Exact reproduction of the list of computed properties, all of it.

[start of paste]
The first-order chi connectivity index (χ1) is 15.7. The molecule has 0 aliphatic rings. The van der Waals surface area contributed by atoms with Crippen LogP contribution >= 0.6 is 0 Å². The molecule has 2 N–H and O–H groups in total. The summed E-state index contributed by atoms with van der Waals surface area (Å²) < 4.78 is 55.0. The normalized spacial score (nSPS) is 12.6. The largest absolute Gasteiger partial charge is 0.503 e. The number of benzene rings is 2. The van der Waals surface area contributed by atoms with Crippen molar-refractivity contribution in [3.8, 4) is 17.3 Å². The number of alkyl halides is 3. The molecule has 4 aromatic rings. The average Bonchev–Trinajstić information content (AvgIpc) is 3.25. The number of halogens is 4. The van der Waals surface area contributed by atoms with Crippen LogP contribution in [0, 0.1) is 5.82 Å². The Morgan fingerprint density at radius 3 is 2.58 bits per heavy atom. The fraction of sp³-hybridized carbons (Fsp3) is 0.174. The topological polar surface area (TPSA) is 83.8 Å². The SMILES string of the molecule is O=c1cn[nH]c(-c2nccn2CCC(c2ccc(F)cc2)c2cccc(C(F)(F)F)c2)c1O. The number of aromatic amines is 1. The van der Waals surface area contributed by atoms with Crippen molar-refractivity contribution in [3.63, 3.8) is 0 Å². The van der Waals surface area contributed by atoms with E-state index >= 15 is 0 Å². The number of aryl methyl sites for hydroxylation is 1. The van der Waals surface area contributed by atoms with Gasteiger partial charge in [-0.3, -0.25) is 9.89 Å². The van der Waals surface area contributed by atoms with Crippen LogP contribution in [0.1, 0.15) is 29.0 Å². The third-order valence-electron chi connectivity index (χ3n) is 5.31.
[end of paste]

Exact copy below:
The first-order chi connectivity index (χ1) is 15.7. The molecule has 0 aliphatic rings. The van der Waals surface area contributed by atoms with Crippen LogP contribution >= 0.6 is 0 Å². The molecule has 2 N–H and O–H groups in total. The summed E-state index contributed by atoms with van der Waals surface area (Å²) < 4.78 is 55.0. The normalized spacial score (nSPS) is 12.6. The largest absolute Gasteiger partial charge is 0.503 e. The number of benzene rings is 2. The van der Waals surface area contributed by atoms with Crippen molar-refractivity contribution in [3.8, 4) is 17.3 Å². The number of alkyl halides is 3. The molecule has 4 aromatic rings. The average Bonchev–Trinajstić information content (AvgIpc) is 3.25. The number of halogens is 4. The van der Waals surface area contributed by atoms with Crippen LogP contribution in [0, 0.1) is 5.82 Å². The Morgan fingerprint density at radius 3 is 2.58 bits per heavy atom. The fraction of sp³-hybridized carbons (Fsp3) is 0.174. The topological polar surface area (TPSA) is 83.8 Å². The SMILES string of the molecule is O=c1cn[nH]c(-c2nccn2CCC(c2ccc(F)cc2)c2cccc(C(F)(F)F)c2)c1O. The number of aromatic amines is 1. The van der Waals surface area contributed by atoms with Crippen molar-refractivity contribution in [3.63, 3.8) is 0 Å². The van der Waals surface area contributed by atoms with E-state index >= 15 is 0 Å². The number of aryl methyl sites for hydroxylation is 1. The van der Waals surface area contributed by atoms with Gasteiger partial charge in [-0.3, -0.25) is 9.89 Å². The van der Waals surface area contributed by atoms with Crippen LogP contribution in [0.1, 0.15) is 29.0 Å². The third-order valence-electron chi connectivity index (χ3n) is 5.31.